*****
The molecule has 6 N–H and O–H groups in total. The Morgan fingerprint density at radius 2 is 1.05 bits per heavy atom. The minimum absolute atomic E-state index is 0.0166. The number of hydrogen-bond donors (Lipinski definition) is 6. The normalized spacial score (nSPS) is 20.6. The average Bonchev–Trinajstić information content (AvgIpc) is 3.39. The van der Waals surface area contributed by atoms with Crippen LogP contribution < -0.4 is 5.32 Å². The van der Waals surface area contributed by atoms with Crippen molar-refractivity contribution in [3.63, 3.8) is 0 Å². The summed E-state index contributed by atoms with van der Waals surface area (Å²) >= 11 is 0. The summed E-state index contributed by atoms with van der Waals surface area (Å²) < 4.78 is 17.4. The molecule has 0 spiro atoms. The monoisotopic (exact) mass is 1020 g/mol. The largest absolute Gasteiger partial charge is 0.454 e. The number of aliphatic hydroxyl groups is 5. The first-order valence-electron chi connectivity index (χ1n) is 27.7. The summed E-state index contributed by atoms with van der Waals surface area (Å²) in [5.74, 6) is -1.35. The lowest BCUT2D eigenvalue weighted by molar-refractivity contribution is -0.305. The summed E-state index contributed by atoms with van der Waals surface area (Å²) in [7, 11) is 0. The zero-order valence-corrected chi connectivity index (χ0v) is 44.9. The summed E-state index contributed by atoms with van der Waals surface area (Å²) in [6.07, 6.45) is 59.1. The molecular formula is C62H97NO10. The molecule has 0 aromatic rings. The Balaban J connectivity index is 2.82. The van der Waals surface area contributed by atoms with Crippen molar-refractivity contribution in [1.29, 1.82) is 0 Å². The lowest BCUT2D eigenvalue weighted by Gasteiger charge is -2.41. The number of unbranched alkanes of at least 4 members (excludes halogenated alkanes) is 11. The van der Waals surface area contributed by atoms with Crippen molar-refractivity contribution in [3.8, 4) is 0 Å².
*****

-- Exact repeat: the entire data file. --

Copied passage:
The molecule has 6 N–H and O–H groups in total. The Morgan fingerprint density at radius 2 is 1.05 bits per heavy atom. The minimum absolute atomic E-state index is 0.0166. The number of hydrogen-bond donors (Lipinski definition) is 6. The normalized spacial score (nSPS) is 20.6. The average Bonchev–Trinajstić information content (AvgIpc) is 3.39. The van der Waals surface area contributed by atoms with Crippen LogP contribution < -0.4 is 5.32 Å². The van der Waals surface area contributed by atoms with Crippen molar-refractivity contribution in [3.63, 3.8) is 0 Å². The summed E-state index contributed by atoms with van der Waals surface area (Å²) >= 11 is 0. The summed E-state index contributed by atoms with van der Waals surface area (Å²) < 4.78 is 17.4. The molecule has 0 spiro atoms. The monoisotopic (exact) mass is 1020 g/mol. The largest absolute Gasteiger partial charge is 0.454 e. The number of aliphatic hydroxyl groups is 5. The first-order valence-electron chi connectivity index (χ1n) is 27.7. The summed E-state index contributed by atoms with van der Waals surface area (Å²) in [5.74, 6) is -1.35. The lowest BCUT2D eigenvalue weighted by molar-refractivity contribution is -0.305. The summed E-state index contributed by atoms with van der Waals surface area (Å²) in [7, 11) is 0. The zero-order valence-corrected chi connectivity index (χ0v) is 44.9. The summed E-state index contributed by atoms with van der Waals surface area (Å²) in [6.07, 6.45) is 59.1. The molecular formula is C62H97NO10. The molecule has 0 aromatic rings. The Balaban J connectivity index is 2.82. The van der Waals surface area contributed by atoms with Crippen molar-refractivity contribution in [1.29, 1.82) is 0 Å². The lowest BCUT2D eigenvalue weighted by Gasteiger charge is -2.41. The number of unbranched alkanes of at least 4 members (excludes halogenated alkanes) is 11. The van der Waals surface area contributed by atoms with Crippen molar-refractivity contribution in [3.8, 4) is 0 Å².